Quantcast
Environmental News for a Healthier Planet and Life

Screen Time: Conclusions About Effects of Digital Media Are Often Incomplete, Irrelevant or Wrong

Insights + Opinion
Determining the effects of media on people's lives requires knowledge of what people are actually seeing and doing on those screens. Vertigo3d / iStock / Getty Images Plus

By Byron Reeves, Nilam Ram and Thomas N. Robinson

There's a lot of talk about digital media. Increasing screen time has created worries about media's impacts on democracy, addiction, depression, relationships, learning, health, privacy and much more. The effects are frequently assumed to be huge, even apocalyptic.


Scientific data, however, often fail to confirm what seems true based on everyday experiences. In study after study, screen time is often not correlated with important effects at a magnitude that matches the concerns and expectations of media consumers, critics, teachers, parents, pediatricians and even the researchers themselves. For example, a recent review of over 200 studies about social media concluded there was almost no effect of greater screen time on psychological well-being. A comprehensive study of adolescents reported small effects of screen time on brain development, and no relationship between media use and cognitive performance. A review of 20 studies about the effects of multitasking with media – that is, using two or more screens at the same time – showed small declines in cognitive performance because of multitasking but also pointed out new studies that showed the opposite.

As communication, psychological and medical researchers interested in media effects, we are interested in how individuals' engagement with digital technology influences peoples' thoughts, emotions, behaviors, health and well-being.

Moving Beyond 'Screen Time'

Has the power of media over modern life been overstated? Probably not, but no one knows, because there is a severe lack of knowledge about what people are actually seeing and doing on their screens.

Individuals all around the world are now all looking at pretty much the same screens and spending a lot of time with them. However, the similarities between us end there. Many different kinds of applications, games and messages flow across people's screens. And, because it is so easy to create customized personal threads of experiences, each person ends up viewing very different material at different times. No two people share the same media experiences.

To determine the effects of media on people's lives, whether beneficial or harmful, requires knowledge of what people are actually seeing and doing on those screens. But researchers often mistakenly depend on a rather blunt metric – screen time.

Reports of screen time, the most common way to assess media use, are known to be terribly inaccurate and describe only total viewing time. Today, on a single screen, you can switch instantly between messaging a neighbor, watching the news, parenting a child, arranging for dinner delivery, planning a weekend trip, talking on an office video conference and even monitoring your car, home irrigation and lighting. Add to that more troublesome uses – bullying a classmate, hate speech or reading fabricated news. Knowing someone's screen time – their total dose of media – will not diagnose problems with any of that content.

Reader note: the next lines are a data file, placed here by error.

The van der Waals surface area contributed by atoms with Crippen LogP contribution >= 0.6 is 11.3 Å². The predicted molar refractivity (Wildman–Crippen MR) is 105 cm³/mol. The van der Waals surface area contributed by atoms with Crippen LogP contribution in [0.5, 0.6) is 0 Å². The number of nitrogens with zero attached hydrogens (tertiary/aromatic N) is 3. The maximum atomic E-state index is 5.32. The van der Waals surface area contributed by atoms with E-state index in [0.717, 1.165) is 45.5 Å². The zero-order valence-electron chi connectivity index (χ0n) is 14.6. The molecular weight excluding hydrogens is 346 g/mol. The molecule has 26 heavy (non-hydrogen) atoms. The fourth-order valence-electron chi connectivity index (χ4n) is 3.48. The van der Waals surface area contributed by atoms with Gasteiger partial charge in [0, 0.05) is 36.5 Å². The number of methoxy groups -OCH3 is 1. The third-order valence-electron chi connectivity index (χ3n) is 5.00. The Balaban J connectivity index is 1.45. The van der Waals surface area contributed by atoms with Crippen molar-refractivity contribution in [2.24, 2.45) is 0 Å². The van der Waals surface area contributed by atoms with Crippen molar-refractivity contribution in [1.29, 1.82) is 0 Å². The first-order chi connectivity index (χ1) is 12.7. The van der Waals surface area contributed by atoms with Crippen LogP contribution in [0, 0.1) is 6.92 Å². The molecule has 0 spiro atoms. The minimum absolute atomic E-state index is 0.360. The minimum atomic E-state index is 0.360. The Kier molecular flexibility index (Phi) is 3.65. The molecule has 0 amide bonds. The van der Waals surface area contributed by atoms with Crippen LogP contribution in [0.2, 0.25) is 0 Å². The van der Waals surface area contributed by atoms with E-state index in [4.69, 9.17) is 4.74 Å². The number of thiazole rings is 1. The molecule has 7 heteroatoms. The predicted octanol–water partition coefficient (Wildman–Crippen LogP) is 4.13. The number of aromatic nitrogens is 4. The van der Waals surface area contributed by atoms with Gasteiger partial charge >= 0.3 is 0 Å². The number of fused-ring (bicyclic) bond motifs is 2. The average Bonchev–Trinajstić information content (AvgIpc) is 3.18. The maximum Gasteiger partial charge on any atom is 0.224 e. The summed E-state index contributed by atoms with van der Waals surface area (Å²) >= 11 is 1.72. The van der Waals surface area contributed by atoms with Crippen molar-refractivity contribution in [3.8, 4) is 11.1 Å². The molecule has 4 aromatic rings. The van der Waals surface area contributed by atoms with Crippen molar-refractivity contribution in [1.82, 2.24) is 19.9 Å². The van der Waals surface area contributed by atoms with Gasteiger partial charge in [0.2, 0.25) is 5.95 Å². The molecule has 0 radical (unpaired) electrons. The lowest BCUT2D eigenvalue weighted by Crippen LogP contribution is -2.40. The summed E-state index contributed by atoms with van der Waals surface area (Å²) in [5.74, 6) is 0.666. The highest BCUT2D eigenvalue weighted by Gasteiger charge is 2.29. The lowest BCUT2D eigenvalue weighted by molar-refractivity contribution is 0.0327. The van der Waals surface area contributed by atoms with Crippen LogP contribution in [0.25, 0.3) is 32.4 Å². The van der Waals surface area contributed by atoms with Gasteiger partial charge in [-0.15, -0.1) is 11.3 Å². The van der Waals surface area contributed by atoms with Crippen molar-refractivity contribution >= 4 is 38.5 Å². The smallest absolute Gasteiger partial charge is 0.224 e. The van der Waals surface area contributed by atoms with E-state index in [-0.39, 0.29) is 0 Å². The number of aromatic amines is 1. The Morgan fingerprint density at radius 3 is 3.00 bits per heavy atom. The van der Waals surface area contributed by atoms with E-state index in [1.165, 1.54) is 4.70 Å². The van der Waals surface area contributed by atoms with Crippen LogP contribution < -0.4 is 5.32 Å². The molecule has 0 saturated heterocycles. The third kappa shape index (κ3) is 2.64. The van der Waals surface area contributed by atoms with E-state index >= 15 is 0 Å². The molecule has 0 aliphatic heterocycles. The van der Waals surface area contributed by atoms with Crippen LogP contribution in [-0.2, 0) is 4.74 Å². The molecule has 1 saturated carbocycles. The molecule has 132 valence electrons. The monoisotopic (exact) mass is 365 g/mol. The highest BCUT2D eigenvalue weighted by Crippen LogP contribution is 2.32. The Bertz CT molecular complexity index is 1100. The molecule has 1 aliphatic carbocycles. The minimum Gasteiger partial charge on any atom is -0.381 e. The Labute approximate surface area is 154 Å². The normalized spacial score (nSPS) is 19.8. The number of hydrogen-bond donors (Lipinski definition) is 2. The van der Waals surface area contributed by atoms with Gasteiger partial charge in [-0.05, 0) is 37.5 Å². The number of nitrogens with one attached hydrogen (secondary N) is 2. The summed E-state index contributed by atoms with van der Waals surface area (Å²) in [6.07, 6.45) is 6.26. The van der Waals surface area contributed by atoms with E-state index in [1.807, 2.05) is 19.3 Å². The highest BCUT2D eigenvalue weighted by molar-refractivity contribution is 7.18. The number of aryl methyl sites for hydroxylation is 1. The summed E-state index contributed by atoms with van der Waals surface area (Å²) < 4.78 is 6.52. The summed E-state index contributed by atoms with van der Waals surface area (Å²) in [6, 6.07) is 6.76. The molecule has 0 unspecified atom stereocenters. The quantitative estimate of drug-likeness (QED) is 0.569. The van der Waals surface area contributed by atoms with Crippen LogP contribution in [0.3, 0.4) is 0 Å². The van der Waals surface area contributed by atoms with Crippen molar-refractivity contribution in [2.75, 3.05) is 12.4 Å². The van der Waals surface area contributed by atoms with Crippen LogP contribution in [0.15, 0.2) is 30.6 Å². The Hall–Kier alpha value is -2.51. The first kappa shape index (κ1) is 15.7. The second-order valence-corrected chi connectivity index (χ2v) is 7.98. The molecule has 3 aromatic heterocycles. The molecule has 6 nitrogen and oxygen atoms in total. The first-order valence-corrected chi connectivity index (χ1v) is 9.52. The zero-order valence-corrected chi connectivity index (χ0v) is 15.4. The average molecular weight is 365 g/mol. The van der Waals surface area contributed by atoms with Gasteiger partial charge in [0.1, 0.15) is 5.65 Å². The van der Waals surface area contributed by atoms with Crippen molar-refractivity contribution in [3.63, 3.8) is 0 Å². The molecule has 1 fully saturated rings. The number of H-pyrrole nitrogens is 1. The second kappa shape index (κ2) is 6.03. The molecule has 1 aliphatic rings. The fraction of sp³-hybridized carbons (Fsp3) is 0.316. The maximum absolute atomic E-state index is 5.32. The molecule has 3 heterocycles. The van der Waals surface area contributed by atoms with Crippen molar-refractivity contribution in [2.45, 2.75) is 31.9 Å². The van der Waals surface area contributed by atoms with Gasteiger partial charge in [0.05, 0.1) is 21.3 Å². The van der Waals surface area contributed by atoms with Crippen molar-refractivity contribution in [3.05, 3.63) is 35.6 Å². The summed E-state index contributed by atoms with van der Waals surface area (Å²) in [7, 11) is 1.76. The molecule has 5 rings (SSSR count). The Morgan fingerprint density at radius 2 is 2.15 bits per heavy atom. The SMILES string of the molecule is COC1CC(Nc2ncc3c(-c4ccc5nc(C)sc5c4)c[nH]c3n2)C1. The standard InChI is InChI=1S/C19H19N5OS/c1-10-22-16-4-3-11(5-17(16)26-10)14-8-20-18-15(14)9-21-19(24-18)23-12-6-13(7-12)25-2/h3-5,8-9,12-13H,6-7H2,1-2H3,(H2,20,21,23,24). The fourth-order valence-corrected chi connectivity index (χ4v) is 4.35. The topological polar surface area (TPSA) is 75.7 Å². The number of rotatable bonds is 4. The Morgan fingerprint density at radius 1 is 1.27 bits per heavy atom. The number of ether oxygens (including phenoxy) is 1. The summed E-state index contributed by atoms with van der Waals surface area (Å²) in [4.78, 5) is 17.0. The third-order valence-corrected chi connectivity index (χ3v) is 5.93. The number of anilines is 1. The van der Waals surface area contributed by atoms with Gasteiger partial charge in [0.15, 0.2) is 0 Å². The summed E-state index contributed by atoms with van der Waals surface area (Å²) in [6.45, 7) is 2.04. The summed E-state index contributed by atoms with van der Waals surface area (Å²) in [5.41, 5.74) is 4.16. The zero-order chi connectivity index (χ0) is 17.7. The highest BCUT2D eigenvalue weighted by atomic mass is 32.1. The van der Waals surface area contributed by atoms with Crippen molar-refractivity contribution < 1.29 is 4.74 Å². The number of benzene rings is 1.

A media solution based only on screen time is like medical advice to someone taking multiple prescription medications to reduce their total number of pills by half. Which medications and when?

Complex and Unique Nature of Media Use

What would be a better gauge of media consumption than screen time? Something that better captures the complexities of how individuals engage with media. Perhaps the details about specific categories of content – the names of the programs, software and websites – would be more informative. Sometimes that may be enough to highlight problems – playing a popular game more than intended, frequent visits to a suspicious political website or too much social time on Facebook.

Tracking big categories of content, however, is still not that helpful. My one hour of Facebook, for example, could be spent on self-expression and social comparison; yours could be filled with news, shopping, classes, games and videos. Further, our research finds that people now switch between content on their smartphones and laptops every 10 to 20 seconds on average. Many people average several hundred different smartphone sessions per day. The fast cadence certainly influences how people converse with each other and how engaged we are with information. And each bit of content is surrounded by other kinds of material. News read on Facebook sandwiches political content between social relationships, each one changing the interpretation of the other.

A Call for a Human Screenome Project